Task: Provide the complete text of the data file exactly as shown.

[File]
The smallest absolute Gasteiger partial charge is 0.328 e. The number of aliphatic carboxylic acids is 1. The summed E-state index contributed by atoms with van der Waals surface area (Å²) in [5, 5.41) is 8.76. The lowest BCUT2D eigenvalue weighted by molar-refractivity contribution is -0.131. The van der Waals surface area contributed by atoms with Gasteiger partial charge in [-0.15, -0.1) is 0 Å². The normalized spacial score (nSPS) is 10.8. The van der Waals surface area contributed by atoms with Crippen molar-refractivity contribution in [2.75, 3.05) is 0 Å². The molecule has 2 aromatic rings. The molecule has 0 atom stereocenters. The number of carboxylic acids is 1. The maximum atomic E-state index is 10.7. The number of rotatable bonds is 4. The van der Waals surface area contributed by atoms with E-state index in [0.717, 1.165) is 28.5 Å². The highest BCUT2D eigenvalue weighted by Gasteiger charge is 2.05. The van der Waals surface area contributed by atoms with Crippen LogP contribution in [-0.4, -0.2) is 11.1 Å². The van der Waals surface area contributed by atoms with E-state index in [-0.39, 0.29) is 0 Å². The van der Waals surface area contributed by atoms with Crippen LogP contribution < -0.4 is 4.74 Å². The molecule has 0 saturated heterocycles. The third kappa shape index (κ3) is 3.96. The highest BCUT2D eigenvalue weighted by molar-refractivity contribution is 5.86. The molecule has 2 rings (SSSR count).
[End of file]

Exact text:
The smallest absolute Gasteiger partial charge is 0.328 e. The number of aliphatic carboxylic acids is 1. The summed E-state index contributed by atoms with van der Waals surface area (Å²) in [5, 5.41) is 8.76. The lowest BCUT2D eigenvalue weighted by molar-refractivity contribution is -0.131. The van der Waals surface area contributed by atoms with Gasteiger partial charge in [-0.15, -0.1) is 0 Å². The normalized spacial score (nSPS) is 10.8. The van der Waals surface area contributed by atoms with Crippen molar-refractivity contribution in [2.75, 3.05) is 0 Å². The molecule has 2 aromatic rings. The molecule has 0 atom stereocenters. The number of carboxylic acids is 1. The maximum atomic E-state index is 10.7. The number of rotatable bonds is 4. The van der Waals surface area contributed by atoms with E-state index in [0.717, 1.165) is 28.5 Å². The highest BCUT2D eigenvalue weighted by Gasteiger charge is 2.05. The van der Waals surface area contributed by atoms with Crippen LogP contribution in [-0.4, -0.2) is 11.1 Å². The van der Waals surface area contributed by atoms with E-state index in [-0.39, 0.29) is 0 Å². The van der Waals surface area contributed by atoms with Crippen LogP contribution < -0.4 is 4.74 Å². The molecule has 0 saturated heterocycles. The third kappa shape index (κ3) is 3.96. The highest BCUT2D eigenvalue weighted by molar-refractivity contribution is 5.86. The molecule has 2 rings (SSSR count).